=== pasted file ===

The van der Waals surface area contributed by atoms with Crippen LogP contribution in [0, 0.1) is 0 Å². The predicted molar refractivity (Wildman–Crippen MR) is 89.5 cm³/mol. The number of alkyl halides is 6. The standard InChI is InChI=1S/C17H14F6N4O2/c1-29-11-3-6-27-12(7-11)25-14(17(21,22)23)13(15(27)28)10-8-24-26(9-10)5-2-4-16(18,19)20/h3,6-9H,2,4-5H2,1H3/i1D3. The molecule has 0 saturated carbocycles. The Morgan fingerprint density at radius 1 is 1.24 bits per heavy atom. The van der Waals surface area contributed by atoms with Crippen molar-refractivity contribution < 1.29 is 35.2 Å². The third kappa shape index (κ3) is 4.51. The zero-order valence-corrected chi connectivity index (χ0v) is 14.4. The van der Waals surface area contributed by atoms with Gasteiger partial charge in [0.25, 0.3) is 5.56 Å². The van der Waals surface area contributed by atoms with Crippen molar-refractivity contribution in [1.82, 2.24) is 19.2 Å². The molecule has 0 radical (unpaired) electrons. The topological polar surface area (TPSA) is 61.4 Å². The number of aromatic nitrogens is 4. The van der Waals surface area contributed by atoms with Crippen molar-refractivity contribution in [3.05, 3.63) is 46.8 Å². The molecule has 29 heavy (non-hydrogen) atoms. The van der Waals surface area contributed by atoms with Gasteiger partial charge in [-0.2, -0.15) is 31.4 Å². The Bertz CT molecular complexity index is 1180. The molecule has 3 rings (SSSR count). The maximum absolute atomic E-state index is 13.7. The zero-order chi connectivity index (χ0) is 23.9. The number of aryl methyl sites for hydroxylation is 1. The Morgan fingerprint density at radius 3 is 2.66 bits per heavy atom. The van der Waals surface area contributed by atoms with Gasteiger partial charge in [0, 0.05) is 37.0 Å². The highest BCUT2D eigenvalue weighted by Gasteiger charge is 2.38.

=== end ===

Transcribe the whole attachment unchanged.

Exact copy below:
The van der Waals surface area contributed by atoms with Crippen LogP contribution in [0, 0.1) is 0 Å². The predicted molar refractivity (Wildman–Crippen MR) is 89.5 cm³/mol. The number of alkyl halides is 6. The standard InChI is InChI=1S/C17H14F6N4O2/c1-29-11-3-6-27-12(7-11)25-14(17(21,22)23)13(15(27)28)10-8-24-26(9-10)5-2-4-16(18,19)20/h3,6-9H,2,4-5H2,1H3/i1D3. The molecule has 0 saturated carbocycles. The Morgan fingerprint density at radius 1 is 1.24 bits per heavy atom. The van der Waals surface area contributed by atoms with Crippen molar-refractivity contribution < 1.29 is 35.2 Å². The third kappa shape index (κ3) is 4.51. The zero-order valence-corrected chi connectivity index (χ0v) is 14.4. The van der Waals surface area contributed by atoms with Gasteiger partial charge in [0.25, 0.3) is 5.56 Å². The van der Waals surface area contributed by atoms with Crippen molar-refractivity contribution in [1.82, 2.24) is 19.2 Å². The molecule has 0 radical (unpaired) electrons. The topological polar surface area (TPSA) is 61.4 Å². The number of aromatic nitrogens is 4. The van der Waals surface area contributed by atoms with Crippen molar-refractivity contribution in [3.05, 3.63) is 46.8 Å². The molecule has 29 heavy (non-hydrogen) atoms. The van der Waals surface area contributed by atoms with Gasteiger partial charge in [-0.2, -0.15) is 31.4 Å². The Bertz CT molecular complexity index is 1180. The molecule has 3 rings (SSSR count). The maximum absolute atomic E-state index is 13.7. The zero-order chi connectivity index (χ0) is 23.9. The number of aryl methyl sites for hydroxylation is 1. The Morgan fingerprint density at radius 3 is 2.66 bits per heavy atom. The van der Waals surface area contributed by atoms with Gasteiger partial charge in [0, 0.05) is 37.0 Å². The highest BCUT2D eigenvalue weighted by Gasteiger charge is 2.38.